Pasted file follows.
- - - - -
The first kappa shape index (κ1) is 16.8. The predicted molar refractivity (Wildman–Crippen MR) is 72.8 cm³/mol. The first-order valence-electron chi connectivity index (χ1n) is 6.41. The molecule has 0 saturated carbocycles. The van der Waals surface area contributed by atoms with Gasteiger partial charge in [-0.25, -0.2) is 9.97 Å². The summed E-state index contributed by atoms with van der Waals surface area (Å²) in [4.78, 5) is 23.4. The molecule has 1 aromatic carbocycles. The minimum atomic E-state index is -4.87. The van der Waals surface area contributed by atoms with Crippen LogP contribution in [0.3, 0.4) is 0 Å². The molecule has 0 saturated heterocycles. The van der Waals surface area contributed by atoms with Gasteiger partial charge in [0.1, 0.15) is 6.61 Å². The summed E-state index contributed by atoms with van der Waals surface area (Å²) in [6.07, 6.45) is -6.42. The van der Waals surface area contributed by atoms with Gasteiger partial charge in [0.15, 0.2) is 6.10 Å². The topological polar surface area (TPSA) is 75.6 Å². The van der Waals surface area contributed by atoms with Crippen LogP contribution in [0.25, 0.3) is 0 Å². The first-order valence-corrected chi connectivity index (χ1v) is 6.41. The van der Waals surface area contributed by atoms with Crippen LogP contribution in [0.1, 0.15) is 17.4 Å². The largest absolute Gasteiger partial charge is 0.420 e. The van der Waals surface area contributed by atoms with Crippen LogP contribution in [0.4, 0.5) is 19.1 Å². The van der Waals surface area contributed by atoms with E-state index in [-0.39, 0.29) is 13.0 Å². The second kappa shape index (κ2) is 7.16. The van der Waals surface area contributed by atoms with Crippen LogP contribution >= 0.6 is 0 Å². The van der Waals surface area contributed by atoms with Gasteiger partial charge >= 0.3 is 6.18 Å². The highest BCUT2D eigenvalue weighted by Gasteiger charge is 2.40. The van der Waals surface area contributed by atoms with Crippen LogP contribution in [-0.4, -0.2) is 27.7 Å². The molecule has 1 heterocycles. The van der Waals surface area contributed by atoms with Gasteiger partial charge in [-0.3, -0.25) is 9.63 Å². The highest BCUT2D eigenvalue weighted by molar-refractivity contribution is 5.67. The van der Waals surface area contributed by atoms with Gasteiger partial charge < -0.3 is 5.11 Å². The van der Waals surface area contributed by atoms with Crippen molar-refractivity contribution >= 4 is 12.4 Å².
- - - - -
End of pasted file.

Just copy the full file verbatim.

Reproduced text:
The first kappa shape index (κ1) is 16.8. The predicted molar refractivity (Wildman–Crippen MR) is 72.8 cm³/mol. The first-order valence-electron chi connectivity index (χ1n) is 6.41. The molecule has 0 saturated carbocycles. The van der Waals surface area contributed by atoms with Gasteiger partial charge in [-0.25, -0.2) is 9.97 Å². The summed E-state index contributed by atoms with van der Waals surface area (Å²) in [4.78, 5) is 23.4. The molecule has 1 aromatic carbocycles. The minimum atomic E-state index is -4.87. The van der Waals surface area contributed by atoms with Crippen LogP contribution in [0.3, 0.4) is 0 Å². The molecule has 0 saturated heterocycles. The van der Waals surface area contributed by atoms with Gasteiger partial charge in [0.1, 0.15) is 6.61 Å². The summed E-state index contributed by atoms with van der Waals surface area (Å²) in [6.07, 6.45) is -6.42. The van der Waals surface area contributed by atoms with Gasteiger partial charge in [0.15, 0.2) is 6.10 Å². The topological polar surface area (TPSA) is 75.6 Å². The van der Waals surface area contributed by atoms with Crippen LogP contribution in [0.25, 0.3) is 0 Å². The first-order valence-corrected chi connectivity index (χ1v) is 6.41. The van der Waals surface area contributed by atoms with Crippen LogP contribution in [0.1, 0.15) is 17.4 Å². The largest absolute Gasteiger partial charge is 0.420 e. The van der Waals surface area contributed by atoms with Crippen LogP contribution in [0.4, 0.5) is 19.1 Å². The van der Waals surface area contributed by atoms with E-state index in [-0.39, 0.29) is 13.0 Å². The second kappa shape index (κ2) is 7.16. The van der Waals surface area contributed by atoms with Crippen LogP contribution >= 0.6 is 0 Å². The van der Waals surface area contributed by atoms with Gasteiger partial charge >= 0.3 is 6.18 Å². The highest BCUT2D eigenvalue weighted by Gasteiger charge is 2.40. The van der Waals surface area contributed by atoms with Crippen LogP contribution in [-0.4, -0.2) is 27.7 Å². The molecule has 1 heterocycles. The van der Waals surface area contributed by atoms with Gasteiger partial charge in [-0.3, -0.25) is 9.63 Å². The highest BCUT2D eigenvalue weighted by molar-refractivity contribution is 5.67. The van der Waals surface area contributed by atoms with Gasteiger partial charge < -0.3 is 5.11 Å². The van der Waals surface area contributed by atoms with Crippen molar-refractivity contribution >= 4 is 12.4 Å².